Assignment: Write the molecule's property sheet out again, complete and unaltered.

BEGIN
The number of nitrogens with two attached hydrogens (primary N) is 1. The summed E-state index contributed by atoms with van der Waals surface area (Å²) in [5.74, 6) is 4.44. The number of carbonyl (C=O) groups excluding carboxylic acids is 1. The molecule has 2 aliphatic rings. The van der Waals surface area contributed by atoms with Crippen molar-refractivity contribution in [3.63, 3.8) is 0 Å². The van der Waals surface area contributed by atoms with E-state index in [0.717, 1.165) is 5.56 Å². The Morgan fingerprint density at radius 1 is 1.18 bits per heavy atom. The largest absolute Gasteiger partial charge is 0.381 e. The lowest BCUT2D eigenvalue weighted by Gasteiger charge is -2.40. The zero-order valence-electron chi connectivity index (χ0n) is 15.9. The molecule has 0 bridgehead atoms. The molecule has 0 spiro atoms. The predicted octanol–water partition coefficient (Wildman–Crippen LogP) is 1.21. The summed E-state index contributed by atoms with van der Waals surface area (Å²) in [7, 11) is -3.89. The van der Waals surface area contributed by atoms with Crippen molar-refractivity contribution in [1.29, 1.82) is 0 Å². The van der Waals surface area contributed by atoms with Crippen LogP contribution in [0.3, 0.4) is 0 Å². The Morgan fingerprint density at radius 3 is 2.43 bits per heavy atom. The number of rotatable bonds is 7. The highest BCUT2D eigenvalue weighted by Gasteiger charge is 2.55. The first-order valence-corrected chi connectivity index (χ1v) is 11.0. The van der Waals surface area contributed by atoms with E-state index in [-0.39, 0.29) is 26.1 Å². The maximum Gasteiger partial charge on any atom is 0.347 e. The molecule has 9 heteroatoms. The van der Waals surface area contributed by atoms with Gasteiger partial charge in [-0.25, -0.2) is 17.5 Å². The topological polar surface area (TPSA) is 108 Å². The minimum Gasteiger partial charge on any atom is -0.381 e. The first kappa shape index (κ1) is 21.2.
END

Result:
The number of nitrogens with two attached hydrogens (primary N) is 1. The summed E-state index contributed by atoms with van der Waals surface area (Å²) in [5.74, 6) is 4.44. The number of carbonyl (C=O) groups excluding carboxylic acids is 1. The molecule has 2 aliphatic rings. The van der Waals surface area contributed by atoms with Crippen molar-refractivity contribution in [3.63, 3.8) is 0 Å². The van der Waals surface area contributed by atoms with E-state index in [0.717, 1.165) is 5.56 Å². The Morgan fingerprint density at radius 1 is 1.18 bits per heavy atom. The largest absolute Gasteiger partial charge is 0.381 e. The lowest BCUT2D eigenvalue weighted by Gasteiger charge is -2.40. The zero-order valence-electron chi connectivity index (χ0n) is 15.9. The molecule has 0 bridgehead atoms. The molecule has 0 spiro atoms. The predicted octanol–water partition coefficient (Wildman–Crippen LogP) is 1.21. The summed E-state index contributed by atoms with van der Waals surface area (Å²) in [7, 11) is -3.89. The van der Waals surface area contributed by atoms with Crippen molar-refractivity contribution in [1.29, 1.82) is 0 Å². The van der Waals surface area contributed by atoms with Crippen LogP contribution in [0.3, 0.4) is 0 Å². The Morgan fingerprint density at radius 3 is 2.43 bits per heavy atom. The number of rotatable bonds is 7. The highest BCUT2D eigenvalue weighted by Gasteiger charge is 2.55. The first-order valence-corrected chi connectivity index (χ1v) is 11.0. The van der Waals surface area contributed by atoms with E-state index in [-0.39, 0.29) is 26.1 Å². The maximum Gasteiger partial charge on any atom is 0.347 e. The molecule has 9 heteroatoms. The van der Waals surface area contributed by atoms with Gasteiger partial charge in [-0.25, -0.2) is 17.5 Å². The topological polar surface area (TPSA) is 108 Å². The minimum Gasteiger partial charge on any atom is -0.381 e. The first kappa shape index (κ1) is 21.2.